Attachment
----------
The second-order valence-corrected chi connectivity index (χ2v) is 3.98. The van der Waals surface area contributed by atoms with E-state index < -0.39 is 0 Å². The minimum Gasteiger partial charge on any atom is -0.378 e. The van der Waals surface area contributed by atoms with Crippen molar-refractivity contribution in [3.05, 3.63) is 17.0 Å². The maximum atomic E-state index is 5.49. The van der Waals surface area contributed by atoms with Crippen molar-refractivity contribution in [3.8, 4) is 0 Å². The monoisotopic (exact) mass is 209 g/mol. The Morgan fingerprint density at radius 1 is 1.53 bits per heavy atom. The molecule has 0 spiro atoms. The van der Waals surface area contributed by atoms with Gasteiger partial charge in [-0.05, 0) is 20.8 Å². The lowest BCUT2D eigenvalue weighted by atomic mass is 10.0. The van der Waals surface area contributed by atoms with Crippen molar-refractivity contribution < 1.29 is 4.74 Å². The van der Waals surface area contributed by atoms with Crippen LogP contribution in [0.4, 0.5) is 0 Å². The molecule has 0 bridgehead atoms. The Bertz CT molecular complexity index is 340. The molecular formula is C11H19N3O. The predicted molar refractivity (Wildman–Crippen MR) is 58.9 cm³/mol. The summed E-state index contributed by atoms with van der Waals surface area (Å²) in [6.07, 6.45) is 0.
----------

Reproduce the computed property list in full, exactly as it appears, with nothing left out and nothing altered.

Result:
The second-order valence-corrected chi connectivity index (χ2v) is 3.98. The van der Waals surface area contributed by atoms with E-state index < -0.39 is 0 Å². The minimum Gasteiger partial charge on any atom is -0.378 e. The van der Waals surface area contributed by atoms with Crippen molar-refractivity contribution in [3.05, 3.63) is 17.0 Å². The maximum atomic E-state index is 5.49. The van der Waals surface area contributed by atoms with Crippen molar-refractivity contribution in [3.8, 4) is 0 Å². The monoisotopic (exact) mass is 209 g/mol. The Morgan fingerprint density at radius 1 is 1.53 bits per heavy atom. The molecule has 0 spiro atoms. The van der Waals surface area contributed by atoms with Gasteiger partial charge in [-0.05, 0) is 20.8 Å². The lowest BCUT2D eigenvalue weighted by atomic mass is 10.0. The van der Waals surface area contributed by atoms with Crippen molar-refractivity contribution < 1.29 is 4.74 Å². The van der Waals surface area contributed by atoms with Crippen LogP contribution in [0.4, 0.5) is 0 Å². The molecule has 0 bridgehead atoms. The Bertz CT molecular complexity index is 340. The molecular formula is C11H19N3O. The predicted molar refractivity (Wildman–Crippen MR) is 58.9 cm³/mol. The summed E-state index contributed by atoms with van der Waals surface area (Å²) in [6.07, 6.45) is 0.